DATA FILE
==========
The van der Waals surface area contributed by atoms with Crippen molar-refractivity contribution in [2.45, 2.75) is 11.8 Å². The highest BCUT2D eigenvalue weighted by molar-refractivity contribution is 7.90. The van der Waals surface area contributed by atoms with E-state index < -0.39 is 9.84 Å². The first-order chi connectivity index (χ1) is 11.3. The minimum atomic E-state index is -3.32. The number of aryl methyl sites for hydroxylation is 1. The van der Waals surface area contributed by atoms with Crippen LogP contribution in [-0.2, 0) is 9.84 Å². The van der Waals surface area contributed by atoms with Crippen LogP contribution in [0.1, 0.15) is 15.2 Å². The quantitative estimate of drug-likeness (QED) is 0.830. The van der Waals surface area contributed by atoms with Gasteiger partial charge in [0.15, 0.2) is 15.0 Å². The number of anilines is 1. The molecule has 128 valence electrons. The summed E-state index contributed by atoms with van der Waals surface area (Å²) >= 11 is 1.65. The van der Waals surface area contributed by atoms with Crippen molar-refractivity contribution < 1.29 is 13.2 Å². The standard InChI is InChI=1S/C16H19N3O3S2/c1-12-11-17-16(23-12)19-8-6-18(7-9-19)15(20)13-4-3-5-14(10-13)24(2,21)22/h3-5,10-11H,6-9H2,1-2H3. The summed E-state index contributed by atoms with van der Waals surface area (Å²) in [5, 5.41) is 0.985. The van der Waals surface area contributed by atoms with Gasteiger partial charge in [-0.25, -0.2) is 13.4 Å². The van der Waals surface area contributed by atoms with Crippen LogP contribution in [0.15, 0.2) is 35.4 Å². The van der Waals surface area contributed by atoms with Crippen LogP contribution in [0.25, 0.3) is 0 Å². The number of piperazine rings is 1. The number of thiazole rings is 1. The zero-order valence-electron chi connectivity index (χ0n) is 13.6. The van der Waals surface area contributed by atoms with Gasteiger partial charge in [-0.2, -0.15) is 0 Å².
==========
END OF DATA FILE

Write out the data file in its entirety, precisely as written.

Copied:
The van der Waals surface area contributed by atoms with Crippen molar-refractivity contribution in [2.45, 2.75) is 11.8 Å². The highest BCUT2D eigenvalue weighted by molar-refractivity contribution is 7.90. The van der Waals surface area contributed by atoms with E-state index < -0.39 is 9.84 Å². The first-order chi connectivity index (χ1) is 11.3. The minimum atomic E-state index is -3.32. The number of aryl methyl sites for hydroxylation is 1. The van der Waals surface area contributed by atoms with Crippen LogP contribution in [-0.2, 0) is 9.84 Å². The van der Waals surface area contributed by atoms with Crippen LogP contribution in [0.1, 0.15) is 15.2 Å². The quantitative estimate of drug-likeness (QED) is 0.830. The van der Waals surface area contributed by atoms with Gasteiger partial charge in [0.15, 0.2) is 15.0 Å². The number of anilines is 1. The molecule has 128 valence electrons. The summed E-state index contributed by atoms with van der Waals surface area (Å²) >= 11 is 1.65. The van der Waals surface area contributed by atoms with Crippen molar-refractivity contribution < 1.29 is 13.2 Å². The standard InChI is InChI=1S/C16H19N3O3S2/c1-12-11-17-16(23-12)19-8-6-18(7-9-19)15(20)13-4-3-5-14(10-13)24(2,21)22/h3-5,10-11H,6-9H2,1-2H3. The summed E-state index contributed by atoms with van der Waals surface area (Å²) in [5, 5.41) is 0.985. The van der Waals surface area contributed by atoms with Gasteiger partial charge in [-0.25, -0.2) is 13.4 Å². The van der Waals surface area contributed by atoms with Crippen LogP contribution in [0.15, 0.2) is 35.4 Å². The van der Waals surface area contributed by atoms with Crippen LogP contribution in [0.25, 0.3) is 0 Å². The number of piperazine rings is 1. The number of thiazole rings is 1. The zero-order valence-electron chi connectivity index (χ0n) is 13.6. The van der Waals surface area contributed by atoms with Gasteiger partial charge in [-0.2, -0.15) is 0 Å².